At the start of the national lockdown brought on by the COVID-19 pandemic, the UK government introduced some unprecedented measures to protect commercial tenants.
Passed by Parliament on the 25 March 2020 – a few days after the country went into lockdown – these measures were originally intended to protect businesses that were prevented from trading by the lockdown from eviction by their landlords. Although all sectors were hit by the lockdown, the retail and hospitality industries were affected particularly badly, being, in most instances, unable to carry on any business in the early stages.
Section 82 of the Coronavirus Act 2020 prevented landlords from either beginning proceedings for rent arrears, or peaceably re-entering the premises during 'the relevant period' – that period being from 26 March 2020 to 30 June 2020. There was no requirement for the tenant to demonstrate that its non-payment of rent during this period was a result of the impact of COVID-19. Though these measures provided an essential lifeline to most businesses, the property press picked up on instances where tenants could afford to pay but chose not to.
The original suspension period protected tenants who had defaulted on rent obligations on the March quarter day, albeit that lockdown in the UK had only commenced a few days earlier. Unsurprisingly, landlords reported low rates of rental recovery from some sectors – with retail and hospitality being the most seriously impacted.
The Corporate Insolvency and Governance Act 2020 (CIGA), which came into force on 25 June 2020), went further and imposed a blanket ban on statutory demands being used for presenting winding-up petitions. On winding-up petitions, CIGA has taken a more nuanced approach. A creditor may still issue a winding-up petition, but the debtor’s default must not be as a result of the pandemic – and the creditor has to produce a statement to this effect.
Additionally, pre-COVID-19, where a tenant had been in seven days’ arrears (in aggregate), the landlord had a statutory right to instruct an enforcement agent to take control of a tenant’s goods and sell them in order to recover an equivalent value to the rent arrears ('CRAR rights'). In an effort to give tenants more breathing space during lockdown, the government initially amended the relevant regulations – by increasing the minimum amount of net unpaid rent to 90 days. It was provisionally put in place to align with the Coronavirus Act 2020 with an end date being 30 June 2020.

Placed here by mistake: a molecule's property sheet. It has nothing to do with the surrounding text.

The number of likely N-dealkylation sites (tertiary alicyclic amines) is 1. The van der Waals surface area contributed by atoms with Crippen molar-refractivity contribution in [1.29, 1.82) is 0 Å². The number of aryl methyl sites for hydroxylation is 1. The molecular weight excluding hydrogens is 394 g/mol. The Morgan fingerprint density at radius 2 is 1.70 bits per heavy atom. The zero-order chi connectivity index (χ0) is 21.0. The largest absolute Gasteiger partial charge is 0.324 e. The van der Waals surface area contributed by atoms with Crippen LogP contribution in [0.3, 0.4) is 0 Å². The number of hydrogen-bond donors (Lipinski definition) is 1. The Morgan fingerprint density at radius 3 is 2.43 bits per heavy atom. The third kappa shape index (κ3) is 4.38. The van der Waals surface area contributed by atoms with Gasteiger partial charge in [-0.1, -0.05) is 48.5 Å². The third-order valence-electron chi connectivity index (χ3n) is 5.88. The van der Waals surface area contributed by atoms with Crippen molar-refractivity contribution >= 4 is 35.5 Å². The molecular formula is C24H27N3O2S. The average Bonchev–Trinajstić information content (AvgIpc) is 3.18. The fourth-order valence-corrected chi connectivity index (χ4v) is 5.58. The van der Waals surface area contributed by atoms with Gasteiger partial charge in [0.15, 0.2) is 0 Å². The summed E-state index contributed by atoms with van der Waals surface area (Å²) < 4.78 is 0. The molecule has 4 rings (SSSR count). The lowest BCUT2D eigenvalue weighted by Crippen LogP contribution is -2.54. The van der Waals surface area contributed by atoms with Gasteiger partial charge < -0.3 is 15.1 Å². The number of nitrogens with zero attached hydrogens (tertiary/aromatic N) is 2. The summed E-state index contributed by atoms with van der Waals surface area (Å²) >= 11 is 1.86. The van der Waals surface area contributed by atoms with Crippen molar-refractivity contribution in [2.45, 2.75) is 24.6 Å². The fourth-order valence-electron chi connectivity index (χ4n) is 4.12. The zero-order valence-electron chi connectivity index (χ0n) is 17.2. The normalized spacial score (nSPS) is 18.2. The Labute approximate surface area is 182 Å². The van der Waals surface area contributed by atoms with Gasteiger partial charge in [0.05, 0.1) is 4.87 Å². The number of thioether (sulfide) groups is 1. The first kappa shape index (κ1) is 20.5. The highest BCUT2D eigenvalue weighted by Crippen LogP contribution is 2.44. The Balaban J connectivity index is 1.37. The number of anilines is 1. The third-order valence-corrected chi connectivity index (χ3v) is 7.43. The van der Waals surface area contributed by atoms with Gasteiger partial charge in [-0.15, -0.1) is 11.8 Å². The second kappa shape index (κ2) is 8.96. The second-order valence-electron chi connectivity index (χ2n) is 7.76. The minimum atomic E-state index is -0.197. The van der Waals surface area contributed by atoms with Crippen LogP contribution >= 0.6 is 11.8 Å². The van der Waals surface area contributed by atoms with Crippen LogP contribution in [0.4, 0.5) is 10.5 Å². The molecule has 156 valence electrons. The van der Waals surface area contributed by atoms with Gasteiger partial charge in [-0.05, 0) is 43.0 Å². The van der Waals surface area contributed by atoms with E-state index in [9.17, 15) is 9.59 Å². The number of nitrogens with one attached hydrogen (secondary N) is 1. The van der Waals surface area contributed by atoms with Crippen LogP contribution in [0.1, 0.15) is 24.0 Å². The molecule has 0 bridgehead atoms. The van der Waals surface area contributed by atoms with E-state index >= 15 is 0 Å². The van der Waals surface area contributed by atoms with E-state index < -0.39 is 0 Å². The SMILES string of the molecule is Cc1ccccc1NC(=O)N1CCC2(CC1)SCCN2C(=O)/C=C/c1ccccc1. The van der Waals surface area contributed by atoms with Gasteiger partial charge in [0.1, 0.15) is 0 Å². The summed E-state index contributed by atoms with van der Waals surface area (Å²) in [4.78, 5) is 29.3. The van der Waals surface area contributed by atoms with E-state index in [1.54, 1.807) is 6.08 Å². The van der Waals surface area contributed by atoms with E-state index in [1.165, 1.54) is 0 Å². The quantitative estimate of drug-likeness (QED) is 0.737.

The legislation was extended, so that the last date of 'the relevant period' became 30 September 2020 – the day after the September quarter day. The regulations in relation to CRAR rights were amended, so that the minimum amount of net unpaid rent became 189 days’ unpaid rent in aggregate for the relevant period.
Over the summer, there were many high-profile CVAs among retail tenants – of which New Look has been the most recent. The New Look CVA gave 68 of its 400-plus stores a rent holiday for three years, and on remaining stores it is reported that rents will be reduced to between two per cent and 12 per cent of sales on 402 of its shops. This was grudgingly voted through (even by some of the most powerful landlord property groups). The CVA has drawn sharp criticism from the British Property Federation and the property press. Disgruntled landlords continue to deride what they perceive as opportunism from tenants to get out of contractually agreed – and supposedly binding – lease terms under the pandemic guise.
Against this backdrop, Robert Jenrick, the Secretary of State for Housing, Communities and Local Government issued a statement confirming that the prohibition on eviction of commercial tenants for rent default and on the use of CRAR rights will continue until 31 December 2020. The ban on COVID-19-related winding-up petitions and the serving of statutory demands for non-payment of rent has also been extended to the end of the year.
In his announcement, Mr Jenrick said that 'this extension will help provide businesses and employees with certainty and protect vital jobs, particularly in the retail and hospitality sectors'.
The extension to the end of the year, encompasses the fourth quarter date, which falls on Christmas Day. With the Prime Minister’s promise 'to save Christmas' for the nation, beleaguered landlords are left hoping that Santa will bring them some cheer, perhaps in the form of restoring their common-law remedies.